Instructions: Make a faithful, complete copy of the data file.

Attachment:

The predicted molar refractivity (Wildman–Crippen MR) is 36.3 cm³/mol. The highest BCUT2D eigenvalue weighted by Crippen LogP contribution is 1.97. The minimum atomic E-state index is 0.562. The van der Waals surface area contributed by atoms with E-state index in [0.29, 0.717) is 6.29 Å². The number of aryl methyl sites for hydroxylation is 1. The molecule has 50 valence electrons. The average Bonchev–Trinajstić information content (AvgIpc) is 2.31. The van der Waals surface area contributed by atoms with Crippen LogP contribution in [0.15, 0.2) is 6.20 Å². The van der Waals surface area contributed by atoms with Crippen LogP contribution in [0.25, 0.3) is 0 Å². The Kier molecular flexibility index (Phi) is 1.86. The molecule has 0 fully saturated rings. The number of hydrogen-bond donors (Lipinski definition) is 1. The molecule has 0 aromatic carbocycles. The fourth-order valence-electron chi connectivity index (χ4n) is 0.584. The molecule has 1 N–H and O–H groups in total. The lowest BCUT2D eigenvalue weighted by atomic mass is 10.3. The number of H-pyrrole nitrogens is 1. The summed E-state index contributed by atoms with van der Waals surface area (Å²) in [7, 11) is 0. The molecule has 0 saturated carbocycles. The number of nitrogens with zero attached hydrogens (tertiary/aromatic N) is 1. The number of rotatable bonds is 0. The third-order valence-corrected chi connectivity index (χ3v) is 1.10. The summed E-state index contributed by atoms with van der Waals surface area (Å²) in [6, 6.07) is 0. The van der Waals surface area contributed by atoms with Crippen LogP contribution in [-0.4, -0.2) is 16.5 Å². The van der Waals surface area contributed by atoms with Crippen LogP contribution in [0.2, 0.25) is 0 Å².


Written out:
The predicted molar refractivity (Wildman–Crippen MR) is 36.3 cm³/mol. The highest BCUT2D eigenvalue weighted by Crippen LogP contribution is 1.97. The minimum atomic E-state index is 0.562. The van der Waals surface area contributed by atoms with E-state index in [0.29, 0.717) is 6.29 Å². The number of aryl methyl sites for hydroxylation is 1. The molecule has 50 valence electrons. The average Bonchev–Trinajstić information content (AvgIpc) is 2.31. The van der Waals surface area contributed by atoms with Crippen LogP contribution in [0.15, 0.2) is 6.20 Å². The van der Waals surface area contributed by atoms with Crippen LogP contribution in [0.25, 0.3) is 0 Å². The Kier molecular flexibility index (Phi) is 1.86. The molecule has 0 fully saturated rings. The number of hydrogen-bond donors (Lipinski definition) is 1. The molecule has 0 aromatic carbocycles. The fourth-order valence-electron chi connectivity index (χ4n) is 0.584. The molecule has 1 N–H and O–H groups in total. The lowest BCUT2D eigenvalue weighted by atomic mass is 10.3. The number of H-pyrrole nitrogens is 1. The summed E-state index contributed by atoms with van der Waals surface area (Å²) in [7, 11) is 0. The molecule has 0 saturated carbocycles. The number of nitrogens with zero attached hydrogens (tertiary/aromatic N) is 1. The number of rotatable bonds is 0. The third-order valence-corrected chi connectivity index (χ3v) is 1.10. The summed E-state index contributed by atoms with van der Waals surface area (Å²) in [6, 6.07) is 0. The van der Waals surface area contributed by atoms with Crippen LogP contribution in [-0.4, -0.2) is 16.5 Å². The van der Waals surface area contributed by atoms with Crippen LogP contribution in [0.2, 0.25) is 0 Å².